Central African Republic and Its Neglected Tropical Diseases

Neglected tropical diseases (NTDs) and poverty reinforce each other through mechanisms that involve reductions in workforce, food insecurity, and the health of girls and women.
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Co-authored by Ellen Agler

Neglected tropical diseases (NTDs) and poverty reinforce each other through mechanisms that involve reductions in workforce, food insecurity, and the health of girls and women. Less well known, but equally important social forces, in promoting NTDs, are war and conflict. Previous articles have highlighted the devastation from NTDs in times of war, especially in remote areas of South Sudan and other African countries, as well as in the Middle East. For example, the NTD known as African sleeping sickness is believed to have killed hundreds of thousands of people caught in long and drawn out civil and international conflicts at the close of the 20th century.

The Central African Republic (CAR) could emerge as one of the newest "perfect storms" of poverty, conflict, and NTDs. A former French colony, CAR is a landlocked country surrounded by nations such as the Democratic Republic of Congo (DRC), South Sudan, Sudan, and Chad, which also have experienced recent and serious outbreaks of wars and violence. With just over five million people, by most metrics it is considered one of the most remote and economically devastated countries in Africa. CAR is tied with Somalia, Burundi and Zimbabwe as being ranked 224th in GDP per capita - near the very bottom.

Superimposed on CAR's crushing rural poverty is a brutal civil war targeting innocent civilians and a collapse in the government that has required the United Nations to send in soldiers and other peace keepers on top of troops already there from France and the African Union. A great public health concern affecting the country is currently African sleeping sickness. According to the World Health Organization (WHO), CAR is one of four African countries annually reporting more than 100 cases of the Gambian form of sleeping sickness which usually leads to death in two to three years.

Accordingly, Doctors Without Borders/Médecins Sans Frontières (MSF) has worked to send in mobile teams in order to identify and treat patients, presumably in anticipation of yet another humanitarian tragedy that could result from this disease due to the rising conflict.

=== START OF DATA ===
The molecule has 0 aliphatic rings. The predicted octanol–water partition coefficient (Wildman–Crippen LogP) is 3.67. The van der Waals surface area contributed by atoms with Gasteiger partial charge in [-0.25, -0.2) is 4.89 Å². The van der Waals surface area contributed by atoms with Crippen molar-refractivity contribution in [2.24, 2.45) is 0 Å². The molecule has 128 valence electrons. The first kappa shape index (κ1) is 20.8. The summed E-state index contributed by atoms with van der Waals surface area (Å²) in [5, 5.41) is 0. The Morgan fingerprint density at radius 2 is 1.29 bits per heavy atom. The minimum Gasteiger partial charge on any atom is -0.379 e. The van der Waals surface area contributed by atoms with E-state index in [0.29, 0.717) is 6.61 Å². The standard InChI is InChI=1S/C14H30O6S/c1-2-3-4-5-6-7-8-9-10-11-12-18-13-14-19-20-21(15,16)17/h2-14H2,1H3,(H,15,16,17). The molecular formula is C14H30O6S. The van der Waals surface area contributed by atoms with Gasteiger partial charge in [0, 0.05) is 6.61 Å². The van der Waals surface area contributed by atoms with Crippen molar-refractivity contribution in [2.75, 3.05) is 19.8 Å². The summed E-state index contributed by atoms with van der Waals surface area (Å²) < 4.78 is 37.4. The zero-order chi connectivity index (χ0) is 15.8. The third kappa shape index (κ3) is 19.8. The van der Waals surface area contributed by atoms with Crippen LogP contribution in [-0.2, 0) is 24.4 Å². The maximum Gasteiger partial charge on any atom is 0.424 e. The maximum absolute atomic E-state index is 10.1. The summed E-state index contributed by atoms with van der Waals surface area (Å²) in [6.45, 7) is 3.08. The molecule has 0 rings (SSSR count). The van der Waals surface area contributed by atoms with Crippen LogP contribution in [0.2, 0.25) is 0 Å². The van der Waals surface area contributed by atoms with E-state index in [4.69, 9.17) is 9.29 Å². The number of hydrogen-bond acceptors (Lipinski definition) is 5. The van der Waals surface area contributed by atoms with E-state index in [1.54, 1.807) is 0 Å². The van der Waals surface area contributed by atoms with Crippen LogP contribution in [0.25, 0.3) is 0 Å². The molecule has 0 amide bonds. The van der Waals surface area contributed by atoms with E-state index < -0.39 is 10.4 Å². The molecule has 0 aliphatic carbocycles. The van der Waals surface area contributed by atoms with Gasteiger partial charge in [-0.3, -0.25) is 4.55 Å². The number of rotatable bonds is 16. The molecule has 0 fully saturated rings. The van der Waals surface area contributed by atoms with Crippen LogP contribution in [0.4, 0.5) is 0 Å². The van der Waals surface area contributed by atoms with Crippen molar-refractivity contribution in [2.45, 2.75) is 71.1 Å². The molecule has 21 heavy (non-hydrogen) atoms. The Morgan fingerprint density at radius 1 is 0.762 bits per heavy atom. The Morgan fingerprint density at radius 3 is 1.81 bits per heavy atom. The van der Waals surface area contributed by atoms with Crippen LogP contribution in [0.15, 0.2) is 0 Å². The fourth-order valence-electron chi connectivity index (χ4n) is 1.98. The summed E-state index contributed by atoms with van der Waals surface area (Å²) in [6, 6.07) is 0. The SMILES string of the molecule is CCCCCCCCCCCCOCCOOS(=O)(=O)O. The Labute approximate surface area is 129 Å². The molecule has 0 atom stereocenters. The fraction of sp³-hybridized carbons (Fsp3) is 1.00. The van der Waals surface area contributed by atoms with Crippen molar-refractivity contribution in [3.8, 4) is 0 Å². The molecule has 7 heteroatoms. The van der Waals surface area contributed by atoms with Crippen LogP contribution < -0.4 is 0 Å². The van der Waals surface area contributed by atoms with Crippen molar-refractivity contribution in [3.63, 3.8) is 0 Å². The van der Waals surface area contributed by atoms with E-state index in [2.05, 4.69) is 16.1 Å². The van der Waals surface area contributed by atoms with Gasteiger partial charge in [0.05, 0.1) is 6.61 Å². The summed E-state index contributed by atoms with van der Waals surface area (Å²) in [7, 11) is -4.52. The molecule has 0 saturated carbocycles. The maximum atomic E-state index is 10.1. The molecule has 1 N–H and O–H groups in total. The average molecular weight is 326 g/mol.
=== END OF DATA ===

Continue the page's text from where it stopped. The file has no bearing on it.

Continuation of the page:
Beyond sleeping sickness, NTDs that ordinarily could be targeted through mass drug administration (MDA) are also widespread in CAR. The WHO estimates that approximately 1.5 million children require periodic deworming for their intestinal helminth infections, of whom more than 500,000 also need regular treatment for schistosomiasis. Almost two-thirds of the country - more than three million people - requires MDA for lymphatic filariasis, and 1.6 million people live in areas where onchocerciasis is meso- or hyperendemic. In addition, Loa loa co-infections also occur in CAR and the country is endemic for blinding trachoma. Thus, CAR is one of Africa's largest sources of endemic and hyperendemic NTDs.

Currently, neither the United States nor the United Kingdom governments support NTD control and elimination programs in CAR and there is very little private philanthropic money focused on NTDs going to support such measures.

The END Fund, a private philanthropic fund dedicated to combatting NTDs, was one exception and supported NTD control efforts in CAR in 2012. Unfortunately, due to the impact that violence and instability had on the ability for program partners to move forward with mapping and MDA activities, the END Fund had to place support to CAR on hold. A key reason for the suspension was the fact that mapping and MDA activities require health workers having access to schools, health centers and communities across the country. As MDA often mobilizes thousands of health workers to treat millions of people at risk of NTDs in a short period of time, the activities can be dangerous in times of conflict. NTD control often falls off the priority list when conflict arises as agencies and governments focus on providing food, shelter and security to affected population.

To ensure that these diseases that devastate the lives of millions of people are not further neglected during times of crisis, engagement from health agencies with expertise in complex emergencies and a willingness to ensure NTD control efforts remain a priority. It is imperative that the people of CAR receive access to the essential NTD medicines they need to avoid the disability and death caused by NTDs.

Peter Hotez is Texas Children's Hospital Endowed Chair in Tropical Pediatrics and dean of the National School of Tropical Medicine at Baylor College of Medicine. He is also president of the Sabin Vaccine Institute and Baker Fellow in Disease and Poverty at Rice University.

Ellen Agler is the CEO of The END Fund.

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